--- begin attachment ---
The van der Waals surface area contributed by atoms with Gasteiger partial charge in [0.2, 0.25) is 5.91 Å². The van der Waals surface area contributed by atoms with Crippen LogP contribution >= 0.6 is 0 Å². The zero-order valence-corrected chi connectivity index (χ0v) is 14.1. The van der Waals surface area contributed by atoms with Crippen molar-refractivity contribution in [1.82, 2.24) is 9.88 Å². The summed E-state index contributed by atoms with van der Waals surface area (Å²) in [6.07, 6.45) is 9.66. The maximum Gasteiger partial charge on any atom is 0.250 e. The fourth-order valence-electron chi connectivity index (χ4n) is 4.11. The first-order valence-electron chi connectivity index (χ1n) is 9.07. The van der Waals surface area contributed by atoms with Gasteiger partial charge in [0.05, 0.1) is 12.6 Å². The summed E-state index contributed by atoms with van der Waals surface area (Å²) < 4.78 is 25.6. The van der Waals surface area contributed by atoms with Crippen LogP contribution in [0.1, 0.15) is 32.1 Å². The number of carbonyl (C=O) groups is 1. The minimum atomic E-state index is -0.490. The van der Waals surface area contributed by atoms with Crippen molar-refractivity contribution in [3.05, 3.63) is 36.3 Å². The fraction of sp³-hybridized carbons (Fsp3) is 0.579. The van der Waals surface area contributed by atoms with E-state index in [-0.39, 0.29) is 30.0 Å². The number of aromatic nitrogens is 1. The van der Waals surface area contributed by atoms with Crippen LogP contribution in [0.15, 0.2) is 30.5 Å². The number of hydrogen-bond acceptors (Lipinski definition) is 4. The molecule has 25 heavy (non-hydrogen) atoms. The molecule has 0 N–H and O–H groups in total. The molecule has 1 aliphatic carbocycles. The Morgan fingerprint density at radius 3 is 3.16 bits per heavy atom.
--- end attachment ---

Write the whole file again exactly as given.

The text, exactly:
The van der Waals surface area contributed by atoms with Gasteiger partial charge in [0.2, 0.25) is 5.91 Å². The van der Waals surface area contributed by atoms with Crippen LogP contribution >= 0.6 is 0 Å². The zero-order valence-corrected chi connectivity index (χ0v) is 14.1. The van der Waals surface area contributed by atoms with Crippen molar-refractivity contribution in [1.82, 2.24) is 9.88 Å². The summed E-state index contributed by atoms with van der Waals surface area (Å²) in [6.07, 6.45) is 9.66. The maximum Gasteiger partial charge on any atom is 0.250 e. The fourth-order valence-electron chi connectivity index (χ4n) is 4.11. The first-order valence-electron chi connectivity index (χ1n) is 9.07. The van der Waals surface area contributed by atoms with Gasteiger partial charge in [0.05, 0.1) is 12.6 Å². The summed E-state index contributed by atoms with van der Waals surface area (Å²) < 4.78 is 25.6. The van der Waals surface area contributed by atoms with Crippen LogP contribution in [0.1, 0.15) is 32.1 Å². The number of carbonyl (C=O) groups is 1. The minimum atomic E-state index is -0.490. The van der Waals surface area contributed by atoms with Crippen molar-refractivity contribution in [3.05, 3.63) is 36.3 Å². The fraction of sp³-hybridized carbons (Fsp3) is 0.579. The van der Waals surface area contributed by atoms with E-state index in [-0.39, 0.29) is 30.0 Å². The number of aromatic nitrogens is 1. The van der Waals surface area contributed by atoms with Crippen LogP contribution in [0.15, 0.2) is 30.5 Å². The number of hydrogen-bond acceptors (Lipinski definition) is 4. The molecule has 25 heavy (non-hydrogen) atoms. The molecule has 0 N–H and O–H groups in total. The molecule has 1 aliphatic carbocycles. The Morgan fingerprint density at radius 3 is 3.16 bits per heavy atom.